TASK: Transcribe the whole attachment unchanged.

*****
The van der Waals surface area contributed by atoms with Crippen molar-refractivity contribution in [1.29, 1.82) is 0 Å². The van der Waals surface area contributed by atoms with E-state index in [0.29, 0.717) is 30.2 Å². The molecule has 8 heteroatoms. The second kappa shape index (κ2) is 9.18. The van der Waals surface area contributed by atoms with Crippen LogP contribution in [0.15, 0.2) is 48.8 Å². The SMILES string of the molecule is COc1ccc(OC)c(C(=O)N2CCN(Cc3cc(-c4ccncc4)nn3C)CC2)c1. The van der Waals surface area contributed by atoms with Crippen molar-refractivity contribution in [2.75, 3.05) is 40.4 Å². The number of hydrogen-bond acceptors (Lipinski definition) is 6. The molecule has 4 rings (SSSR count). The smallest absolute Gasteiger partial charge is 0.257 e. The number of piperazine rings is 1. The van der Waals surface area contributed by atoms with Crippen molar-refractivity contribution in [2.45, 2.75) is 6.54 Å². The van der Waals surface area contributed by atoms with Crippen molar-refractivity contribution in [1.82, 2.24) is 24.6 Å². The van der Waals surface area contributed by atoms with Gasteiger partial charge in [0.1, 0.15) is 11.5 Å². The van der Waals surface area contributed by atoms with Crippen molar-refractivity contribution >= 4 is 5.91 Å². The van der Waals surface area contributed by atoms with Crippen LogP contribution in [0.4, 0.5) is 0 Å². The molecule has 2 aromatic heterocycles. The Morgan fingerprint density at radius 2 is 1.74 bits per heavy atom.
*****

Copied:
The van der Waals surface area contributed by atoms with Crippen molar-refractivity contribution in [1.29, 1.82) is 0 Å². The van der Waals surface area contributed by atoms with E-state index in [0.29, 0.717) is 30.2 Å². The molecule has 8 heteroatoms. The second kappa shape index (κ2) is 9.18. The van der Waals surface area contributed by atoms with Crippen LogP contribution in [0.15, 0.2) is 48.8 Å². The SMILES string of the molecule is COc1ccc(OC)c(C(=O)N2CCN(Cc3cc(-c4ccncc4)nn3C)CC2)c1. The van der Waals surface area contributed by atoms with Crippen molar-refractivity contribution in [2.75, 3.05) is 40.4 Å². The number of hydrogen-bond acceptors (Lipinski definition) is 6. The molecule has 4 rings (SSSR count). The smallest absolute Gasteiger partial charge is 0.257 e. The number of piperazine rings is 1. The van der Waals surface area contributed by atoms with Crippen molar-refractivity contribution in [2.45, 2.75) is 6.54 Å². The van der Waals surface area contributed by atoms with Crippen molar-refractivity contribution in [1.82, 2.24) is 24.6 Å². The van der Waals surface area contributed by atoms with Gasteiger partial charge in [0.1, 0.15) is 11.5 Å². The van der Waals surface area contributed by atoms with Crippen molar-refractivity contribution >= 4 is 5.91 Å². The van der Waals surface area contributed by atoms with Crippen LogP contribution in [0.4, 0.5) is 0 Å². The molecule has 2 aromatic heterocycles. The Morgan fingerprint density at radius 2 is 1.74 bits per heavy atom.